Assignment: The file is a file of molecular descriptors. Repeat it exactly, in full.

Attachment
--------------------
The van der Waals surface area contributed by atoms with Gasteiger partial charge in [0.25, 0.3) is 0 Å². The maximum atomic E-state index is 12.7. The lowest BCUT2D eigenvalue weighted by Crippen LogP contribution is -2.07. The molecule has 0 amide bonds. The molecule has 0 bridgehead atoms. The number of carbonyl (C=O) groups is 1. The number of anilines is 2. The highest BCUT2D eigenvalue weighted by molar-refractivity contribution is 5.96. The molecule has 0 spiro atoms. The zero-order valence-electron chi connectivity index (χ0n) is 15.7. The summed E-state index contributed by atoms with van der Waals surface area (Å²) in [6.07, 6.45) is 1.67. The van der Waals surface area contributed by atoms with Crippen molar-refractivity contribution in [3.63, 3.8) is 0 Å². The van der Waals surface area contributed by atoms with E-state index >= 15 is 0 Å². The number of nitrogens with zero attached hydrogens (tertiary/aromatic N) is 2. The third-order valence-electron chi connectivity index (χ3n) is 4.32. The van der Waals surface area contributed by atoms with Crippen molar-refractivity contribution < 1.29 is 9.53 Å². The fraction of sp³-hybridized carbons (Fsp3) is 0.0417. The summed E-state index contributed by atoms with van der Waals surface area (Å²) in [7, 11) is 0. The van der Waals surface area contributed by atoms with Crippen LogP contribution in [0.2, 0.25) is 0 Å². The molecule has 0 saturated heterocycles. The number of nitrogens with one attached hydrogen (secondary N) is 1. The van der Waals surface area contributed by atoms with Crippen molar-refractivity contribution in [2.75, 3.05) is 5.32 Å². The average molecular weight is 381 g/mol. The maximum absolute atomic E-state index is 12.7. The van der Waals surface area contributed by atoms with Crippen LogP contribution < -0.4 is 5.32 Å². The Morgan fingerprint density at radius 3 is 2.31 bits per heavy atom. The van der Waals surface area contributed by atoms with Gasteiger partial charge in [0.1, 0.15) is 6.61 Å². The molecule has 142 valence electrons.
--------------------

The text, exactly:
The van der Waals surface area contributed by atoms with Gasteiger partial charge in [0.25, 0.3) is 0 Å². The maximum atomic E-state index is 12.7. The lowest BCUT2D eigenvalue weighted by Crippen LogP contribution is -2.07. The molecule has 0 amide bonds. The molecule has 0 bridgehead atoms. The number of carbonyl (C=O) groups is 1. The number of anilines is 2. The highest BCUT2D eigenvalue weighted by molar-refractivity contribution is 5.96. The molecule has 0 spiro atoms. The zero-order valence-electron chi connectivity index (χ0n) is 15.7. The summed E-state index contributed by atoms with van der Waals surface area (Å²) in [6.07, 6.45) is 1.67. The van der Waals surface area contributed by atoms with Crippen molar-refractivity contribution in [3.63, 3.8) is 0 Å². The van der Waals surface area contributed by atoms with E-state index >= 15 is 0 Å². The number of nitrogens with zero attached hydrogens (tertiary/aromatic N) is 2. The third-order valence-electron chi connectivity index (χ3n) is 4.32. The van der Waals surface area contributed by atoms with Crippen molar-refractivity contribution < 1.29 is 9.53 Å². The fraction of sp³-hybridized carbons (Fsp3) is 0.0417. The summed E-state index contributed by atoms with van der Waals surface area (Å²) in [7, 11) is 0. The van der Waals surface area contributed by atoms with Crippen LogP contribution in [0.2, 0.25) is 0 Å². The molecule has 0 saturated heterocycles. The number of nitrogens with one attached hydrogen (secondary N) is 1. The van der Waals surface area contributed by atoms with Crippen molar-refractivity contribution in [2.75, 3.05) is 5.32 Å². The average molecular weight is 381 g/mol. The maximum absolute atomic E-state index is 12.7. The van der Waals surface area contributed by atoms with Crippen LogP contribution < -0.4 is 5.32 Å². The Morgan fingerprint density at radius 3 is 2.31 bits per heavy atom. The van der Waals surface area contributed by atoms with Gasteiger partial charge in [0.1, 0.15) is 6.61 Å². The molecule has 142 valence electrons.